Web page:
Evaluation of Organic Electro-luminescent (EL) Materials

Download PDF August 22, 2022


EMV-100 Electric Field Modulation Spectrophotometer

measurement of electroluminscence materials
EMV-100 Spectrophotometer for the measurement of electroluminscence materials

Molecular electronic elements that use optically functional materials, such as organic electroluminescent (EL) or organic optical conversion molecular materials are the focus of next-generation display technologies instead of LCD’s and plasma type displays. The properties of these materials can be studied using luminescence light excitation in an electrical field. Elucidating the electronic structure, molecular structure and molecular alignment of these materials after light excitation in an electric field is extremely important in the development of new materials to be used as electroluminescent elements.  Techniques known to be effective for evaluating these materials are the change (AU) ∆µ in dipole moment and the change (AU) ∆α in polarizability. ∆µ and ∆α are extremely important in the elucidation of charge transfer in response to the transitions and electrical characteristics of chromophores, respectively.

The EMV-100 Electric Field Absorption Spectra Measurement System can be used to measure the change in absorbance of a sample in the region from the UV to NIR in the presence of an applied electric field, with quantification of ∆µ and ∆α (the characteristic parameters of absorption and fluorescence transitions).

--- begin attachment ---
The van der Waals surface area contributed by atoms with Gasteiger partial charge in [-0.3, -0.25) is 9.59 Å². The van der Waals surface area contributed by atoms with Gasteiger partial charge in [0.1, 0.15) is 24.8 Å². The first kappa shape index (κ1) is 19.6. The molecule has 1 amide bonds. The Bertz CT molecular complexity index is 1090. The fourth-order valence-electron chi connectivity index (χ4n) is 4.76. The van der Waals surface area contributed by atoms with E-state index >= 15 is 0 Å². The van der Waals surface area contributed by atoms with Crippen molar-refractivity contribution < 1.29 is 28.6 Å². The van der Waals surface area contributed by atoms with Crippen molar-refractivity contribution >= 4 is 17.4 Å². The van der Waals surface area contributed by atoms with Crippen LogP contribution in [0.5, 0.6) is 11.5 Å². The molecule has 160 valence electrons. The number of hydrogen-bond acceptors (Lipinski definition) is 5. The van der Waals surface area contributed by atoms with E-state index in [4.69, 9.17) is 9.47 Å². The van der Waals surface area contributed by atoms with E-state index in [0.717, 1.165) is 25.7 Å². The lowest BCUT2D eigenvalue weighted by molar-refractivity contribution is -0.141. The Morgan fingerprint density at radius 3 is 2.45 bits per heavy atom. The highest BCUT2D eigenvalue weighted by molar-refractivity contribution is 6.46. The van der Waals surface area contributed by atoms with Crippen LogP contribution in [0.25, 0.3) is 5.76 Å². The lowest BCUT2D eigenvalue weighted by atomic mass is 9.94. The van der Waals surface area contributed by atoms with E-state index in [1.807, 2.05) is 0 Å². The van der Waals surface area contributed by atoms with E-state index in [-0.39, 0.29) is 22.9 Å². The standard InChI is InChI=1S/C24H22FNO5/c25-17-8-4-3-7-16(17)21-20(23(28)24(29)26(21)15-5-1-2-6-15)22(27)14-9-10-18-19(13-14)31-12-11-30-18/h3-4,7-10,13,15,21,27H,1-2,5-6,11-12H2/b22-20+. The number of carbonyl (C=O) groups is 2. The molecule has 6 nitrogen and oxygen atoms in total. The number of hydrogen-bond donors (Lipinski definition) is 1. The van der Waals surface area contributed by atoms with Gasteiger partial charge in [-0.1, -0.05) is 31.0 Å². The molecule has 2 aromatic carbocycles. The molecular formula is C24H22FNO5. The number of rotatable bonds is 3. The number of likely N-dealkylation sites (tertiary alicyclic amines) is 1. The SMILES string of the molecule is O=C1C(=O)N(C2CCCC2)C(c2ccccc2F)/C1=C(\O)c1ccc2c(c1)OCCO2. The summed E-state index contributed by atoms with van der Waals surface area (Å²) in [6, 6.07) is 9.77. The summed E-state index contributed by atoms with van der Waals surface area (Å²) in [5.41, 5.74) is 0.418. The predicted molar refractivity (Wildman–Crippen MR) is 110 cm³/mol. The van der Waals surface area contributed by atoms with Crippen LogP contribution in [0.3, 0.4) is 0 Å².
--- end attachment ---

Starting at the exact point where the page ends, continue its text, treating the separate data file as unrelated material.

Pyrene doped on a PMMA (polymethylmethacrylate)

As examples of the characteristic spectra indicating the Stark shift, the figure above shows an absorption spectrum, first derivative of the absorption spectrum and an electrical field absorption spectrum of a pyrene-doped polymethylmethacrylate film. The electric field absorption spectrum has the same waveform as the first derivative of the absorption spectrum and the change in absorption intensity by the electric field suggests that it is due to a change in the molecular polarizability.

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About the Author

Leah Pandiscia received her PhD from Drexel University where she studied Biophysical Chemistry. She is a Spectroscopy Applications Scientist.